News & Politics

Trump Campaign's Assault on Biden Is Put on Hold—For Now

Trump Campaign's Assault on Biden Is Put on Hold—For Now
President Donald Trump speaks during a campaign rally at the Las Vegas Convention Center, Friday, Feb. 21, 2020, in Las Vegas. (AP Photo/Evan Vucci)

The Trump re-election campaign had big plans for a post-primary assault on Joe Biden. They were going to seek to define him while their advantages were at their peak. Politico reports that Trump’s campaign is prepared to use the president’s enormous edge in cash to define Biden before he can unify the Democratic Party and start positioning himself for the fall.

Trump has $92 million in cash on hand. Biden has $7 million. With Bernie Sanders ready to drop out of the race, Biden will be able to fundraise for the general election. And with the COVID-19 pandemic, it would be unseemly for Trump to call for “unity” while savaging his opponent.

With the death toll rising and daily life grinding to a halt, Trump’s sprawling political operation has put on hold any plans to use its nine-figure war chest to unload on the former vice president. The strategy, mimicking the playbook of Barack Obama’s 2012 reelection campaign against Mitt Romney, was aimed at crippling the lesser-funded Biden before he could unify the Democratic Party behind him and marshal his forces for November.

The reprieve is a blessing for Biden: Rather than spending valuable time fending off an assault, he is free to present himself as a steady leader amid a national crisis and to regroup for the general election.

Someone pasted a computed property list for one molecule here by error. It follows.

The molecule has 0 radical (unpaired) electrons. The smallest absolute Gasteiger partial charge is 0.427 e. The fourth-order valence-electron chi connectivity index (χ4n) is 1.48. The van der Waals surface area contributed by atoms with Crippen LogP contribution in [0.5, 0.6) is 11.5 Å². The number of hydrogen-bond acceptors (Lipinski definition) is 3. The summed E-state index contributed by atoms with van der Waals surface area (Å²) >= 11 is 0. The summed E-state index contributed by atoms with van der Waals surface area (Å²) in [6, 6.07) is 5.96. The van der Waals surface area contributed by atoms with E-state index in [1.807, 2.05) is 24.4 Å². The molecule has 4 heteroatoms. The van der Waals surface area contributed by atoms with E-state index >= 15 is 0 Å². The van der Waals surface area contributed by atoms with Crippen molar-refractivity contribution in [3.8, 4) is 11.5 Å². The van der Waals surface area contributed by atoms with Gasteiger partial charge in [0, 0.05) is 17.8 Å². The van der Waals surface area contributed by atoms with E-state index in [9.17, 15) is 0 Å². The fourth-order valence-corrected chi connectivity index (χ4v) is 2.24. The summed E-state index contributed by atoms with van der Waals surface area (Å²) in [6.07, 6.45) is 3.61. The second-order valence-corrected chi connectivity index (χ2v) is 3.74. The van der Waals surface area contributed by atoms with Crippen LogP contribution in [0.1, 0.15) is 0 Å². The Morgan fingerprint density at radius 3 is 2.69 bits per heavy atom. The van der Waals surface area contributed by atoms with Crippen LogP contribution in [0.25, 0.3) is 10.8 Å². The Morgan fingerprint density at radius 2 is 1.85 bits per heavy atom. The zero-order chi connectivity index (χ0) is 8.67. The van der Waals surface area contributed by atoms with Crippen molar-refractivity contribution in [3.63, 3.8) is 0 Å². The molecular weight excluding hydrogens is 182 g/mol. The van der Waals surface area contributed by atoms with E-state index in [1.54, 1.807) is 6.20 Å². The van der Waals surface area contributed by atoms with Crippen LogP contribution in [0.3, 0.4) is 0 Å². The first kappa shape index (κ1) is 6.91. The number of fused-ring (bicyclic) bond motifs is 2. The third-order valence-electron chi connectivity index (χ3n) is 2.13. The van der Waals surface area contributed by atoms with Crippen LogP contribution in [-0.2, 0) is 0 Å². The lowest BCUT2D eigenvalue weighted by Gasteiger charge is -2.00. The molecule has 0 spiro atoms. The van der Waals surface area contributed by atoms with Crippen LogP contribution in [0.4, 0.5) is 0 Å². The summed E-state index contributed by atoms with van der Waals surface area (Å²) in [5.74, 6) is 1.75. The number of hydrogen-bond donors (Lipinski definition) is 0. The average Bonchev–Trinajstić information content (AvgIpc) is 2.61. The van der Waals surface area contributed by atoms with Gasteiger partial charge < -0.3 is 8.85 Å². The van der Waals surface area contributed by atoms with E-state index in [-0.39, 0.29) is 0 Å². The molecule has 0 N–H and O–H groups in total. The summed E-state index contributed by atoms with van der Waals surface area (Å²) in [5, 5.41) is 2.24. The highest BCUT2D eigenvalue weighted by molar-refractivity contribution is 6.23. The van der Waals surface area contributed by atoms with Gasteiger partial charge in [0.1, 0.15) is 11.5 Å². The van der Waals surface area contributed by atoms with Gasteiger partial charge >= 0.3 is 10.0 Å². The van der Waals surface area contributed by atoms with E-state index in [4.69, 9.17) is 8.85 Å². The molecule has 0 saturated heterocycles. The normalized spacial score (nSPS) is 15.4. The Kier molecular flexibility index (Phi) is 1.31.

Needless to say, Obama’s strategy worked. Before the summer of 2012, Romney had been thoroughly trashed by the Obama campaign and was never really able to recover.

Not only has the campaign been put on hold, but independent groups are also pausing.

Club for Growth President David McIntosh, whose pro-Trump group has aired a series of TV commercials bolstering the president, said he would be temporarily shelving any plans to take down Biden.

“The response to the coronavirus has pushed the whole election off the front page,” McIntosh said, “and it will restart and readjust once the immediate crisis is over.”

Trump isn’t sitting idly by. He has taken the attack on Biden to Twitter where he’s gotten in a few zingers. And at the press conference on Wednesday, Trump needled Biden, saying he was “beating Sleepy Joe Biden by a lot in Florida” and “in other states.”

But as Newt Gingrich points out, Trump’s best ad for his re-election would be managing the crisis well.

“If President Trump manages the pandemic well and gets the economy restarted he gets reelected,” said former House Speaker Newt Gingrich, a Trump ally who is currently residing in coronavirus-devastated Italy. “If he fails to do so he probably gets defeated.”

“The Trump team should focus on communicating about the virus and the economy,” Gingrich added, before noting that there would be “plenty of time for Biden later.”

How much later is the question. Certainly, after everyone settles into the new normal in a month or so, Trump will feel compelled to assail the former vice president. The good thing is, he will have plenty of ammunition by then. Biden is going to have to come out from behind his handlers to speak every once in a while. As we’ve seen, even in set-piece addresses, Biden can flub it.

By the fall, Biden will be redefined — and probably doomed.